The GSM Alliance (GSMA) has issued a report warning that the successful roll-out of 5G services is at risk if governments and regulators can’t work hand-in-hand with the mobile industry to deliver access to the required radio spectrum.
“Operators urgently need more spectrum to deliver the endless array of services that 5G will enable – our 5G future depends heavily on the decisions governments are making in the next year as we head into WRC-19 [World Radiocommunication Conference 2019],” claims Brett Tarnutzer, head of spectrum at the GSMA. “Without strong government support to allocate sufficient spectrum to next generation mobile services, it will be impossible to achieve the global scale that will make 5G affordable and accessible for everyone. There is a real opportunity for innovation from 5G, but this hinges on governments focusing on making enough spectrum available, not maximising auction revenues for short term gains.”
In its report, the GSMA Public Policy Position on 5G Spectrum, the GSMA outlines five key considerations that governments and regulators need to take into account when looking towards spectrum allocation, starting with the fact that 5G requires wider frequency bands to support higher speeds and traffic volumes – 80-100 MHz of spectrum per operator in the prime 5G bands and 1 GHz per operator in the millimetre wave bands above 24 GHz, it recommends.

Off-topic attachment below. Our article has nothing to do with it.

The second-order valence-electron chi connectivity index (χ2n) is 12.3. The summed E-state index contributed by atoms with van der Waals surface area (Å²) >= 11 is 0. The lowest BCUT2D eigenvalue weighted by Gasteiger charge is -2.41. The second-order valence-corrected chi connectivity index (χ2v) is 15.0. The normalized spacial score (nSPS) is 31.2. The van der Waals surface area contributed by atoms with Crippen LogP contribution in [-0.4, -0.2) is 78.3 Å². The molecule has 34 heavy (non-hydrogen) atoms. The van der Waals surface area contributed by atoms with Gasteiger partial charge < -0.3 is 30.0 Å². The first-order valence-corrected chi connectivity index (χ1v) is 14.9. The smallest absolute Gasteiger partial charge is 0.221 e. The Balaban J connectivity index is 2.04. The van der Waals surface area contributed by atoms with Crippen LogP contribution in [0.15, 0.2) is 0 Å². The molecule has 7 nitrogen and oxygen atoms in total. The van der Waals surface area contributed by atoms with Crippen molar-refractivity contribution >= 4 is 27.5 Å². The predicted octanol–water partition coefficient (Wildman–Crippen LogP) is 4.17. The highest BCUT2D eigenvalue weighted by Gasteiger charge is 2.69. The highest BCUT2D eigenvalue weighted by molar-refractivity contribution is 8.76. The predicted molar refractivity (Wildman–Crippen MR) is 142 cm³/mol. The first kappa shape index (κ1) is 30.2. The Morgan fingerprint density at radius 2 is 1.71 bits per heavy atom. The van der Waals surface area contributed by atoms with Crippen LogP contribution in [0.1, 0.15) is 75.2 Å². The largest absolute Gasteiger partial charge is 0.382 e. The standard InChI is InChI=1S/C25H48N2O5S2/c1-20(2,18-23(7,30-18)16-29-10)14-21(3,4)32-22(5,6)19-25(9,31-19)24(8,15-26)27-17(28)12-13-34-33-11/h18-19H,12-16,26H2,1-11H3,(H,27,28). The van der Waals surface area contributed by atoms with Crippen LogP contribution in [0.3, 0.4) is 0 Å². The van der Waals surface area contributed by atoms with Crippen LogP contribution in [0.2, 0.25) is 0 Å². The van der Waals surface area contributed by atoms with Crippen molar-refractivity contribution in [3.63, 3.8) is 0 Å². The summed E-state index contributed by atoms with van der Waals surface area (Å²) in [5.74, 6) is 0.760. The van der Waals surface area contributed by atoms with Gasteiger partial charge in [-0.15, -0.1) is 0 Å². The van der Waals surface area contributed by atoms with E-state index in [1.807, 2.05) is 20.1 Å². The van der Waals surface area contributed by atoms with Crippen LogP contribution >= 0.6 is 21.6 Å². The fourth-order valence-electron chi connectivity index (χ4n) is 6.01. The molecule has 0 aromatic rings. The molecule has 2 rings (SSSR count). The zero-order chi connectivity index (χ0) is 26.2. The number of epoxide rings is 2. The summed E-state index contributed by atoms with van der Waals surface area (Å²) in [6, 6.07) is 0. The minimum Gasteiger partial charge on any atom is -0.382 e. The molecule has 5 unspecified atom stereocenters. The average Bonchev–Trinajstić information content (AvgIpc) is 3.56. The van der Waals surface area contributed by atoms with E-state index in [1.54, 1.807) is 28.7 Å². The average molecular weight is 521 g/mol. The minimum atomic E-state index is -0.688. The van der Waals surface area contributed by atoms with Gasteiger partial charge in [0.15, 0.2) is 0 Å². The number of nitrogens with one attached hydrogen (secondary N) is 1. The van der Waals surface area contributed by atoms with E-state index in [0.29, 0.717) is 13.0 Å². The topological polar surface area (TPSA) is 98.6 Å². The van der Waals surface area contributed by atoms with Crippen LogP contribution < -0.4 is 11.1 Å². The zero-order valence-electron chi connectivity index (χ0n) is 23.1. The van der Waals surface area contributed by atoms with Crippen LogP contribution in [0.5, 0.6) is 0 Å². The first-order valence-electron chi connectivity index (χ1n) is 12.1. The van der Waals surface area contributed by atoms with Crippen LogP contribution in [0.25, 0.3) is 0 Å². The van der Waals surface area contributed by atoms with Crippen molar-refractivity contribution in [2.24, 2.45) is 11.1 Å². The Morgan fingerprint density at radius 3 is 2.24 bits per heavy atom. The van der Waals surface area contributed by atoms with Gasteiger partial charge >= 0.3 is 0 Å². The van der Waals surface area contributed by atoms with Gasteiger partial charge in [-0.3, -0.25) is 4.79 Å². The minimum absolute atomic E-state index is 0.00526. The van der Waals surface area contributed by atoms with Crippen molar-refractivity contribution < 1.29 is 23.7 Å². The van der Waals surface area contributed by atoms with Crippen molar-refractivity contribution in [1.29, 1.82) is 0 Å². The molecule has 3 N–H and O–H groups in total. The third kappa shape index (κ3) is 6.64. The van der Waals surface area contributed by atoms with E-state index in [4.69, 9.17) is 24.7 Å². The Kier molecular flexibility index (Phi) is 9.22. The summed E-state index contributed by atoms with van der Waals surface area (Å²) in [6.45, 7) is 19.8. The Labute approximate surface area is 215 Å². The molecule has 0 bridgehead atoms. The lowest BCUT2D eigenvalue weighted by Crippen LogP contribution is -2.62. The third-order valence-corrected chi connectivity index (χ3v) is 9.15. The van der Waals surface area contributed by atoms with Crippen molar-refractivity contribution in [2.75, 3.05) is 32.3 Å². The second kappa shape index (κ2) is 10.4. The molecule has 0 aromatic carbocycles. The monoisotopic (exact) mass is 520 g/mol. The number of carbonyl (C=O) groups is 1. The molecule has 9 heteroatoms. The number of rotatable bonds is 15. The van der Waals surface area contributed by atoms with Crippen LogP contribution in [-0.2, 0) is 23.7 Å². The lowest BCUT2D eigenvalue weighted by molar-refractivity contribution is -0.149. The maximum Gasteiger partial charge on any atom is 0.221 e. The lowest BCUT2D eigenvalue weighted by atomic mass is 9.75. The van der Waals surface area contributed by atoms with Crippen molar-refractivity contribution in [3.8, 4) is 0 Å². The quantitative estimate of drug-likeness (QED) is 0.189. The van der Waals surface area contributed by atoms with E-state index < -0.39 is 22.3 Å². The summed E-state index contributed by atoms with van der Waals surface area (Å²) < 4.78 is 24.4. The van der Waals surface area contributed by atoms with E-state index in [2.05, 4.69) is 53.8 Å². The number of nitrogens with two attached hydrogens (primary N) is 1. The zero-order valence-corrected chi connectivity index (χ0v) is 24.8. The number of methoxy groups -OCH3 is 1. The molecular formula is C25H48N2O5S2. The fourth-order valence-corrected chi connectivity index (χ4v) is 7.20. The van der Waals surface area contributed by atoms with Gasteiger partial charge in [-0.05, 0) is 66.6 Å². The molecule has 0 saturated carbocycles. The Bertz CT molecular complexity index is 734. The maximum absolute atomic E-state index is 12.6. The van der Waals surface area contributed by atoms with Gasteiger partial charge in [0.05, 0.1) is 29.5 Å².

Regulators are also advised that spectrum must be provided in three key frequency ranges: sub-1 GHz for mobile broadband and Internet of Things (IoT) coverage in urban, suburban, and rural areas; 1-6 GHz for 5G service coverage and capacity; and above 6 GHz for ultra-high-speed connectivity. Other recommendations include the provision of “a sufficient amount of harmonised 5G spectrum” in the 26 GHz, 40 GHz, and 66-71 GHz bands, that the temptation to inflate 5G spectrum pricing with high auction reserves should be resisted, and that regulators should look towards sharing approaches, such as leasing, rather than setting aside spectrum for verticals in key mobile spectrum bands.
“Governments and regulators have a major role to play in ensuring that consumers get the best outcome from 5G,” Tarnutzer concludes. “Once spectrum is allocated to mobile at WRC, licensing that spectrum at a national level, as history has shown, can take up to 10 years. Therefore, it is essential that governments take the right action now.”
The full report, in PDF format, is available on the GSMA website.